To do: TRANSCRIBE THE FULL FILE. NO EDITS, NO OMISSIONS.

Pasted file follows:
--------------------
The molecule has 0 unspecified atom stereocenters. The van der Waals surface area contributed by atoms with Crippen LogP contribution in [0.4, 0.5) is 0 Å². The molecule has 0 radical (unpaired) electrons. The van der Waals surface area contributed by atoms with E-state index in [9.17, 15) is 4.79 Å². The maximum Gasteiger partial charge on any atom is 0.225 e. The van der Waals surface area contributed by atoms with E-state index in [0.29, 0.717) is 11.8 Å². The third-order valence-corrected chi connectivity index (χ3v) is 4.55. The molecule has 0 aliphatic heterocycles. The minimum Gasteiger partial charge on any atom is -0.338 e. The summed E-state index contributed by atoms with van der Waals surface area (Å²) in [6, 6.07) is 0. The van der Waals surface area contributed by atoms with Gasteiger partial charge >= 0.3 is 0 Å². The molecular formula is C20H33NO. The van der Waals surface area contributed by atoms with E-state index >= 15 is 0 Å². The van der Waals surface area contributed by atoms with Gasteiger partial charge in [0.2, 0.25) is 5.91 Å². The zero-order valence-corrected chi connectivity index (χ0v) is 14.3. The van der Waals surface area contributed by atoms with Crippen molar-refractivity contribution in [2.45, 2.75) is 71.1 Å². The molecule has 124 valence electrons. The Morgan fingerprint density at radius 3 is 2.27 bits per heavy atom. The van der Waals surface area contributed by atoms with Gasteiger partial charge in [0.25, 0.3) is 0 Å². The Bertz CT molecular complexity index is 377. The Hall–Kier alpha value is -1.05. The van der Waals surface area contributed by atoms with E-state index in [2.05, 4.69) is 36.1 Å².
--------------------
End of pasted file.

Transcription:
The molecule has 0 unspecified atom stereocenters. The van der Waals surface area contributed by atoms with Crippen LogP contribution in [0.4, 0.5) is 0 Å². The molecule has 0 radical (unpaired) electrons. The van der Waals surface area contributed by atoms with E-state index in [9.17, 15) is 4.79 Å². The maximum Gasteiger partial charge on any atom is 0.225 e. The van der Waals surface area contributed by atoms with E-state index in [0.29, 0.717) is 11.8 Å². The third-order valence-corrected chi connectivity index (χ3v) is 4.55. The molecule has 0 aliphatic heterocycles. The minimum Gasteiger partial charge on any atom is -0.338 e. The summed E-state index contributed by atoms with van der Waals surface area (Å²) in [6, 6.07) is 0. The van der Waals surface area contributed by atoms with Gasteiger partial charge >= 0.3 is 0 Å². The molecular formula is C20H33NO. The van der Waals surface area contributed by atoms with E-state index >= 15 is 0 Å². The van der Waals surface area contributed by atoms with Gasteiger partial charge in [0.2, 0.25) is 5.91 Å². The zero-order valence-corrected chi connectivity index (χ0v) is 14.3. The van der Waals surface area contributed by atoms with Crippen molar-refractivity contribution in [2.45, 2.75) is 71.1 Å². The molecule has 124 valence electrons. The Morgan fingerprint density at radius 3 is 2.27 bits per heavy atom. The van der Waals surface area contributed by atoms with Gasteiger partial charge in [0.25, 0.3) is 0 Å². The Bertz CT molecular complexity index is 377. The Hall–Kier alpha value is -1.05. The van der Waals surface area contributed by atoms with E-state index in [2.05, 4.69) is 36.1 Å².